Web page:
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Terminating Employees in China: Some Practical Considerations

By Gregory Sy
 

Due to increasing market pressures and other situation-specific factors, employers are often required to terminate employees in China. This article briefly outlines some of the issues that must be addressed by employers before and after employee termination, including matters to consider during the hiring of prospective employees, from the perspective of the employer.


1. Grounds for Termination:

a. Immediate Termination

An employer may terminate an employee without requirement for notice in the following situations:

  1. During the probation period, if the employee is determined to be unfit for the position;
  2. The employee materially breaches the rules and regulations provided by the employer;
  3. The employee is in serious dereliction of duty, graft or corruption causing substantial damage to the employer’s interests;
  4. The employee has established an employment relationship with another employer and that relationship affects the completion of his tasks and he refuses to appropriately remedy the situation after notification from the employer;
  5. The employee was fraudulent in concluding the labour contract; or,
  6. The employee is subject to criminal investigation.

Practical Considerations:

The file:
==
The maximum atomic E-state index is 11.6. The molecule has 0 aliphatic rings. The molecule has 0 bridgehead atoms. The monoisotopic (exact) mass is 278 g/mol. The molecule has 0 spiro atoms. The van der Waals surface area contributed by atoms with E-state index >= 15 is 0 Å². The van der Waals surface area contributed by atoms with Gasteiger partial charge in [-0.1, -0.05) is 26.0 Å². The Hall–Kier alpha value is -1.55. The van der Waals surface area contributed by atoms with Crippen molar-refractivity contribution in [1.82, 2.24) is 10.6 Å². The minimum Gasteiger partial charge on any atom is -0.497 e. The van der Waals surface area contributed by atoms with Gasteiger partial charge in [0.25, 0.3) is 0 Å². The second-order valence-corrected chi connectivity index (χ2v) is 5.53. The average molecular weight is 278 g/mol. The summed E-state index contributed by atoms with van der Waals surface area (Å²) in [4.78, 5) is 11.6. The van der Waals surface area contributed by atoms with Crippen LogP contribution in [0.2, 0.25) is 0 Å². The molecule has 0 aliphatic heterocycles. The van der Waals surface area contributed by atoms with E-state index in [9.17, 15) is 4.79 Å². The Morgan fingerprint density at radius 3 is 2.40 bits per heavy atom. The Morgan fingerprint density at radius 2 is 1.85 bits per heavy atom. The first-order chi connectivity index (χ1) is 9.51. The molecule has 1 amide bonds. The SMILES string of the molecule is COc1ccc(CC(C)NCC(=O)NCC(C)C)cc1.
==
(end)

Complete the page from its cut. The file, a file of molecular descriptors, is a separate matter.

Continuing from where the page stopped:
1. As termination during the probationary period is virtually at the will of the employer (an employee is required to give a minimum of 3 days notice to the employer), a prudent employer will, in the employment agreement, select the longest probationary period under the law (labour contracts of less than 3 months: no probation period; 3 months to 1 year: 1 month; 1 year to 3 years: 2 months; and, 3 years or more or open-ended: 6 months);
  2. Employers should clearly (in writing) define the rules and regulations of the workplace and what, both specifically and generally, constitutes a serious or material breach resulting in employer’s option to terminate (this can be accomplished through the distribution of employment handbooks or other more extensive policy guides); and,
  3. Employers should carefully document any breach of the rules and regulations and serve written notice thereof.

b. 30-Day Notice